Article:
To implement a skills-based approach to workforce planning, leaders must recognize that they’ll need to look beyond who has the capacity and assess which employees have the skills needed to complete high-priority tasks. In the past, it was challenging to evaluate workforce capabilities because most skills information was siloed amongst various HR systems and repositories.

Rather than settling for a subpar understanding of skills, companies are harnessing tools like Gloat’s Skills Foundation to gain full visibility into all of their people’s capabilities. These systems are updated in real-time and pull from your HCM and an employee’s LinkedIn profile or CV so managers don’t have to worry about overlooking in-demand talent with needed skills.

#2. Identify segments of your workforce to reskill and upskill
Once leaders have a clear picture of the skills within their workforce, they can begin to pinpoint where their organizational knowledge may be falling short of industry standards. Instead of guessing which skills will become more important in the new world of work, skills intelligence tools like Gloat’s Skills Foundation harness data from proprietary sources such as market information and customer aggregates to understand trending and declining skills and supply and demand in different markets.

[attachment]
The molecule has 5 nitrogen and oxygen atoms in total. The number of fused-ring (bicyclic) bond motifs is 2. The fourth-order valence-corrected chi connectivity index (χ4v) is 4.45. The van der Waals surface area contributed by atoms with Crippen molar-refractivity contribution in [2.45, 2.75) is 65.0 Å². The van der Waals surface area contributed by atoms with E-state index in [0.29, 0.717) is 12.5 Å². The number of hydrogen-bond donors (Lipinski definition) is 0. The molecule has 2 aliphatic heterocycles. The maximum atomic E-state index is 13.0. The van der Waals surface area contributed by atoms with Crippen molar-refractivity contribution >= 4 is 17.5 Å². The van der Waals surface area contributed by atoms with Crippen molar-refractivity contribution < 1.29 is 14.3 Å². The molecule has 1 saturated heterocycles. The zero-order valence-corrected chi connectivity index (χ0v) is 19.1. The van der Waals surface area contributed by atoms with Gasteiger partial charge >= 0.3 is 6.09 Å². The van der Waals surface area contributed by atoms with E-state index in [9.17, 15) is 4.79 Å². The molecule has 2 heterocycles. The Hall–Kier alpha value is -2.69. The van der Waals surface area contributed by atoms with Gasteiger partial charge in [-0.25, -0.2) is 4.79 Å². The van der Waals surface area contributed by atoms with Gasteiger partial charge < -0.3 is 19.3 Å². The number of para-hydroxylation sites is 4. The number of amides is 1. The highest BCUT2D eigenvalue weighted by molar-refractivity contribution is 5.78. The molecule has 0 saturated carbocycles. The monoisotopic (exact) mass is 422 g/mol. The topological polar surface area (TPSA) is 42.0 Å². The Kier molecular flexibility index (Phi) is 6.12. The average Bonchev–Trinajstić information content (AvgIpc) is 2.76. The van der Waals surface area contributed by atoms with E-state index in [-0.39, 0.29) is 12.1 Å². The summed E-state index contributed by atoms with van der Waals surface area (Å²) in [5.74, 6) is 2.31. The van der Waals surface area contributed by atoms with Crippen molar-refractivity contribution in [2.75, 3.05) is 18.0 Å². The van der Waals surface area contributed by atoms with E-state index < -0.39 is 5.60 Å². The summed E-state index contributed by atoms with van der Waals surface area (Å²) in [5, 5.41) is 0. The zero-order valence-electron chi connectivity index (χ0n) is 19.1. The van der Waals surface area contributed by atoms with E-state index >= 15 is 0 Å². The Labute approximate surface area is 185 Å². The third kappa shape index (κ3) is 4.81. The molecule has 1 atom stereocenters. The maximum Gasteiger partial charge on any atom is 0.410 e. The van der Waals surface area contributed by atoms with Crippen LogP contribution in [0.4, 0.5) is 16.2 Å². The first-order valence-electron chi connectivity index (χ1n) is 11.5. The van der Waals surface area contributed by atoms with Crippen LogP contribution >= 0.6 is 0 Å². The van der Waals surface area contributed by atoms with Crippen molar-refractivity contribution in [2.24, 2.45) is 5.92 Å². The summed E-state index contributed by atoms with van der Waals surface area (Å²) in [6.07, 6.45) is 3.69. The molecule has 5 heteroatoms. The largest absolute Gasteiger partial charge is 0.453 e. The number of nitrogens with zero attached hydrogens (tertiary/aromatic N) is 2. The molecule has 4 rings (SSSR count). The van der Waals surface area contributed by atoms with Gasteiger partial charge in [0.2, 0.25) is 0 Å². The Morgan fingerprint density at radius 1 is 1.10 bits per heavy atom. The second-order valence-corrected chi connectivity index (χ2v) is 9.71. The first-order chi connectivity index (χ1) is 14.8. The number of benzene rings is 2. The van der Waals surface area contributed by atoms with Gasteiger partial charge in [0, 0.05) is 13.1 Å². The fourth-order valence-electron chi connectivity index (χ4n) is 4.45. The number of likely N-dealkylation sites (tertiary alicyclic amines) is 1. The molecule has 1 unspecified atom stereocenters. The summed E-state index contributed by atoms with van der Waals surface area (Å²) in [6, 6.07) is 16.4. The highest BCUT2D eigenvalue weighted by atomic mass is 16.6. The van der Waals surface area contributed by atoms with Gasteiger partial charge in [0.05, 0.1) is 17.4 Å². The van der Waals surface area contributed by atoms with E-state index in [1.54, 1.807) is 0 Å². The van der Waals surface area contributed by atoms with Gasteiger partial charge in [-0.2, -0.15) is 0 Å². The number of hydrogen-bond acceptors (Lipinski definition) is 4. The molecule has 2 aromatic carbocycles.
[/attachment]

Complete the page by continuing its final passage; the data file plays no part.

#3. Empower everyone to continue honing their skills
Beyond acquiring skills through external hiring, employees should be encouraged to develop their expertise so they can take on new projects within their organizations. To prevent knowledge gaps from holding people back, HR leaders should ensure their workforce has the chance to participate in experiential learning opportunities that will enable them to build on-the-job expertise. By generating suggestions for projects, gigs, and mentorships based on the skill gaps your business needs to close, talent marketplaces increase access to high-priority skills development opportunities.

To find out more about the tools and frameworks you can use to put skills at the center of your workforce planning strategy, check out our guide to becoming a skills-based organization.